The latest accusers are the ninth and 10th alleged victims described in grand jury reports that claim Sandusky befriended and then molested boys he met through his Second Mile charity for underprivileged youth. A grand jury document released Wednesday echoed an earlier report, saying Sandusky gave the boys gifts while also making advances on them.
One of the new accusers said Sandusky kept him in a basement bedroom during overnight visits to Sandusky's home, forced him to perform oral sex and attempted on at least 16 occasions to anally penetrate him, sometimes successfully.
"The victim testified that on at least one occasion he screamed for help, knowing that Sandusky's wife was upstairs, but no one ever came to help him," the grand jury report said.
Sandusky now faces criminal accusations from 10 young men and more than 50 charges stemming from alleged assaults over 15 years on boys in his home, on Penn State property and elsewhere. The scandal has provoked strong criticism that Penn State officials didn't do enough to stop the alleged assaults. The scandal prompted the ouster of Hall of Fame football coach Joe Paterno and the school's longtime president, Graham Spanier.
Sandusky, 67, has said repeatedly that he is innocent and has vowed to fight the case. In interviews with NBC and The New York Times, he said he showered and horsed around with boys but never sexually abused them. Lawyer Joseph Amendola said Wednesday that he had not yet read the latest grand jury report but had no reason to doubt Sandusky's claims of innocence.
Sandusky was wide-eyed and quiet during the arraignment in a cramped district magistrate's office outside the small town of Bellefonte. He could not immediately pay $250,000 cash bail and was driven to Centre County jail by agents from the state attorney general's office.
He had been arrested at his home, handcuffed behind his back and driven to court wearing a blue and white Penn State wrestling jacket and matching sweat pants.
After the hearing, Sandusky avoided eye contact and did not speak to about two dozen reporters and photographers waiting before authorities placed him in the back of a silver sedan that would shuttle him to jail.
The new alleged victims, who contacted officials after Sandusky's initial arrest on Nov. 5, told the grand jury they met Sandusky through the charity he founded in 1977.
"I took it at first he was just a nice guy, like he went to church every weekend, his kids would come over every once in a while and stuff. And after a while, like, he got used to me and stuff and started getting further and further, wanting -- to touchy feely," the ninth accuser, who is now 18, told the grand jury.
He said he was 11 or 12 when he first met Sandusky in 2004 and Sandusky took him to Penn State football games and gave him gifts and money, and sexually assaulted him over a period of years, according to the grand jury report.
The 10th accuser told the grand jury he was referred by a counselor to The Second Mile in 1997, when he was 10 and experiencing problems at home.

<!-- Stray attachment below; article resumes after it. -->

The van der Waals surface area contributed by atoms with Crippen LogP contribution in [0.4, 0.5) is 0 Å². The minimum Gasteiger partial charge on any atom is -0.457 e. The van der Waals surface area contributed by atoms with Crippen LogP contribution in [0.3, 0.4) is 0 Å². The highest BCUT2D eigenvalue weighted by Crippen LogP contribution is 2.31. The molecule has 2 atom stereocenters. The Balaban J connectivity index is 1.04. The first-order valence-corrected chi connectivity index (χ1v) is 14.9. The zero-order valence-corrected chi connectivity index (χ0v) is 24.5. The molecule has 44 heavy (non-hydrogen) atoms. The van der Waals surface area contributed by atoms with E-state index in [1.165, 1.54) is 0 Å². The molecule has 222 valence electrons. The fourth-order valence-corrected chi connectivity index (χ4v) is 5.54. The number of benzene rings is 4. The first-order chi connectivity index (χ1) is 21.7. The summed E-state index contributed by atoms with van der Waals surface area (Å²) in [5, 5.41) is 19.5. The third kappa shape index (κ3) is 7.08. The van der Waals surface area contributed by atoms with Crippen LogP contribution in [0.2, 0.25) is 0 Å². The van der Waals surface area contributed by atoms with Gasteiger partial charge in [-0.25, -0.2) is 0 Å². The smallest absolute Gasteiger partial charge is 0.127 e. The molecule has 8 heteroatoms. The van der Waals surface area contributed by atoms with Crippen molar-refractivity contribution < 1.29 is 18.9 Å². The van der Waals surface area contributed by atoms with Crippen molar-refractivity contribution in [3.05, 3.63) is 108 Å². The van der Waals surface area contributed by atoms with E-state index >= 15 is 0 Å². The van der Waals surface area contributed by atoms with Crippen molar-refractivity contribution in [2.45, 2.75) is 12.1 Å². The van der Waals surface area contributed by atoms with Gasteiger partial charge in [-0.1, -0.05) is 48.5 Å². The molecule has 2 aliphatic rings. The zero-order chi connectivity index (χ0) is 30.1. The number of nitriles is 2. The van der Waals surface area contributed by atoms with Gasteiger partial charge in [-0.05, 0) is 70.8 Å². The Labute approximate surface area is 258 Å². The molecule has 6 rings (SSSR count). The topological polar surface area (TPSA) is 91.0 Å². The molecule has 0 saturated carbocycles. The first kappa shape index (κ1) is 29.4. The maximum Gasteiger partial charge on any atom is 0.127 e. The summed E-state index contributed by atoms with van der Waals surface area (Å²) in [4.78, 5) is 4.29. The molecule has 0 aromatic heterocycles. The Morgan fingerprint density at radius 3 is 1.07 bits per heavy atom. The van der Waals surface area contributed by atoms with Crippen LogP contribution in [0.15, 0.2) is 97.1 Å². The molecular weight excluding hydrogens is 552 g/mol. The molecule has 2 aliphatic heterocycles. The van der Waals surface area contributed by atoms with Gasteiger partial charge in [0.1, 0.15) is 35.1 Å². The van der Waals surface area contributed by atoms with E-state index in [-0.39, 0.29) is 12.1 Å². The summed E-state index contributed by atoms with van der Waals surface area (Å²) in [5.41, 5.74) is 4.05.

He also attended Penn State games with Sandusky, spent time at Sandusky's house, and was subjected to "wrestling sessions" in the basement of the home that led to Sandusky performing oral sex on the boy, the report said. The accuser also detailed being molested in a pool on the Penn State campus, and a time when Sandusky allegedly exposed himself in a car while driving and requested oral sex from the boy.
The boy refused, and after Sandusky expressed his displeasure, the boy told his foster mother he didn't want to see Sandusky any more, the report said.
The grand jury report did not say whether the boys ever told anyone else about the assaults before testifying.
Asked what he told Sandusky during the arraignment, Amendola said he warned his client to be prepared for things to get worse.
"Jerry's scratching his head saying `What's next?"' Amendola said. "I said, `Don't ask that question. Don't ask, `Can it get worse?' because it can.' We just have to be prepared for whatever else comes down the road. And we will be."
Asked how Sandusky is dealing with the accusations, Amendola said, "How would you take it if you were facing the kind of charges he was facing and your life's work was helping kids? You would be devastated."
Sandusky, who at one time thought he would succeed Paterno as Penn State's head coach, retired from the team after the 1999 season.
Lawyers Andrew Shubin and Justine Andronici, who say they have been representing and advising alleged victims, said the additional charges were to be expected.
"Through our investigation, we have found that Jerry Sandusky is a serial predator who has victimized many people over the course of decades," Androncini said. "Victims, many of whom have kept silent about Jerry Sandusky's abuse for years, are now gaining the strength to come forward and speak about what has happened to them."
Amendola said he believes that Sandusky will be able to post bail. If he does, Sandusky will have to wear an electronic monitor, which Amendola said would be the equivalent to house arrest.
Sandusky also was to have no contact with alleged victims or witnesses in the case and have no unsupervised contact with minors.
Prosecutors had sought $1 million in bail.
The bail and conditions ordered Wednesday by Senior Magisterial District Judge Robert E. Scott were in contrast to the $100,000 unsecured bail Sandusky was granted last month.
The new charges include four counts of involuntary deviate sexual intercourse and two counts of unlawful contact with a minor, all of them first-degree felonies punishable by up to 20 years in prison and $25,000 in fines. Sandusky also was charged Wednesday with three third-degree felony counts and three first-degree misdemeanor counts.
A preliminary hearing on the latest charges was scheduled for Tuesday, the same day as a hearing on the previous charges.